Alternative pork export markets soar as Chinese sales fall

In a normal year, a $400 million drop in exports would be massive news. But Canadian exporters have found alternative markets for Canadian pork, mostly Mexico and the Philippines. | Getty Images

Philippines, Mexico help offset large drop in shipments to China caused by COVID concerns and softer domestic demand

Canada’s pork exports to China were $609 million in the first seven months of 2021.

That sounds decent, but sales to China were $1.025 billion at the end of July in 2020, which means Canadian pork exports to China are down $400 million this year.

In a normal year, a $400 million drop in exports would be massive news. But Canadian exporters have found alternative markets for Canadian pork, mostly Mexico and the Philippines.

Exports to those countries have exploded, increasing 155 and 327 percent, respectively:

  • Pork sales to the Philippines were $221 million to the end of July, up from $52 million for the same period in 2020.
  • To Mexico, sales were $227 million, a jump from $90 million in 2020.

The strong sales to Mexico and the Philippines are connected to the drop in exports to China.

“The (Chinese) market was very strong last year, but a combination of Canadian pork plant suspensions (due to COVID) and a softening Chinese domestic market has led to lower China purchases from Canada this year,” Trevor Sears, president and chief executive officer of Canada Pork, a market development and promotion organization for the country’s pork industry, said in an email. “This has left more Canadian pork available to other markets. Markets like Mexico and the Philippines are taking advantage of this.”

China has suspended pork imports from a number of Canadian processing plants because of concerns related to COVID. Some of the suspensions happened in 2020, when employees at the plants tested positive for COVID. The packers expected China to lift the bans in weeks or months, but that hasn’t happened.

“All suspended plants presented (a) reinstatement package, with no response from China,” the Canadian Meat Council said in an email.

The Chinese ban on certain packers represents 65 percent of all the pork processing capacity in Canada. The lack of response may be connected to Chinese claims that the coronavirus can survive on imported foods, like frozen meat.

China has been testing and scrutinizing food imports for traces of the coronavirus, even though experts say the average person is more likely to win the lottery than get COVID from food.

“It’s so rare as to be of negligible importance in the real world,” Emanuel Goldman, a microbiologist at Rutgers University, told NPR in the U.S. “It’s very unlikely that you would get the virus from food… (it) is a virus you get by breathing.”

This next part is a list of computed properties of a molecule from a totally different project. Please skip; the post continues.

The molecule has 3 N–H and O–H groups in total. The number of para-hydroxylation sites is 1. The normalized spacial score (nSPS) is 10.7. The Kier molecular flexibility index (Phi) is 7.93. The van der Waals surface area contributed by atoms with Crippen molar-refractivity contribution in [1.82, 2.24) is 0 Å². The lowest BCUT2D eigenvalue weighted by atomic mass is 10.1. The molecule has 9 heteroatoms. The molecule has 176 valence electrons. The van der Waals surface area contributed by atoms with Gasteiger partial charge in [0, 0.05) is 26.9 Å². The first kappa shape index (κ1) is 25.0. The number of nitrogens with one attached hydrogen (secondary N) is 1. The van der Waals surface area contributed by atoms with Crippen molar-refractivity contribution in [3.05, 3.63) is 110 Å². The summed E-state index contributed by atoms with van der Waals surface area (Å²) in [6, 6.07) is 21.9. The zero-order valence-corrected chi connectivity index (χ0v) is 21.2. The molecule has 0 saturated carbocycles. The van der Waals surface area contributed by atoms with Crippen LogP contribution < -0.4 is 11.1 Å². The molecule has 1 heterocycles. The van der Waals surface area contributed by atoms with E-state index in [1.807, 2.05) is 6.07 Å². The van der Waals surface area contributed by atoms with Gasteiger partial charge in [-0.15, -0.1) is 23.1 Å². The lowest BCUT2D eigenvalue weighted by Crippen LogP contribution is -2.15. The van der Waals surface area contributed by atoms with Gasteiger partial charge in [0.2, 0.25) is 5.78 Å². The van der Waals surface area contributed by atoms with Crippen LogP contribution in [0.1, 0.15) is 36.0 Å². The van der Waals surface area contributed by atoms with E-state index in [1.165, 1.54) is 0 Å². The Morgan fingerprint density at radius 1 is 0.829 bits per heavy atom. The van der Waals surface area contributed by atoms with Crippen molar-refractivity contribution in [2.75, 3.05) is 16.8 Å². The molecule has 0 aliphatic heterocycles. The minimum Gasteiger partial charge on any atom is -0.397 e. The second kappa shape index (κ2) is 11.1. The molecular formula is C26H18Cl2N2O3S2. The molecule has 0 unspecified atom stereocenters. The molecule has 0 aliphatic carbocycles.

Regardless of the science, Canadian exporters are shipping less pork to China and more to the Philippines, where African swine fever has slashed hog numbers and pork production.

In 2019, the Philippines produced about 1.5 million tonnes of pork. The U.S. Department of Agriculture estimates that figure will drop to one million tonnes this year, which has forced the Philippines to increase imports.

In the first four months of 2021, imports were up 401 percent as the Philippines brought in more pork from Canada, the European Union, the U.S. and Brazil.

Canada’s booming exports to the nation may not last because the Philippines is planning to recover from ASF and boost domestic pork production.

“We expect (it) will continue to be a strong market for Canada in the long term, but the volumes will moderate as they get ASF under better control in the coming years,” Sears said.

Mexico has consistently been a significant market for Canadian pork, but China is the major opportunity for all meat-exporting countries.

Looking ahead, Canada needs improved relations with China to sort out trade disruptions, such as “temporary” suspensions of pork processing plants.

The meat council is asking the next government to appoint a special envoy to China to gain more market access for Canada’s meat exporters.

“We are competing with so many countries for visibility and access and there is a lot of expectations to put on the embassy to think they can solve all our issues while also dealing with other sectors,” the council said. “Everything is predicated on relationships in China. This person would help establish relationships and guide the industry and the staff at the embassy.”

About the author


Stories from our other publications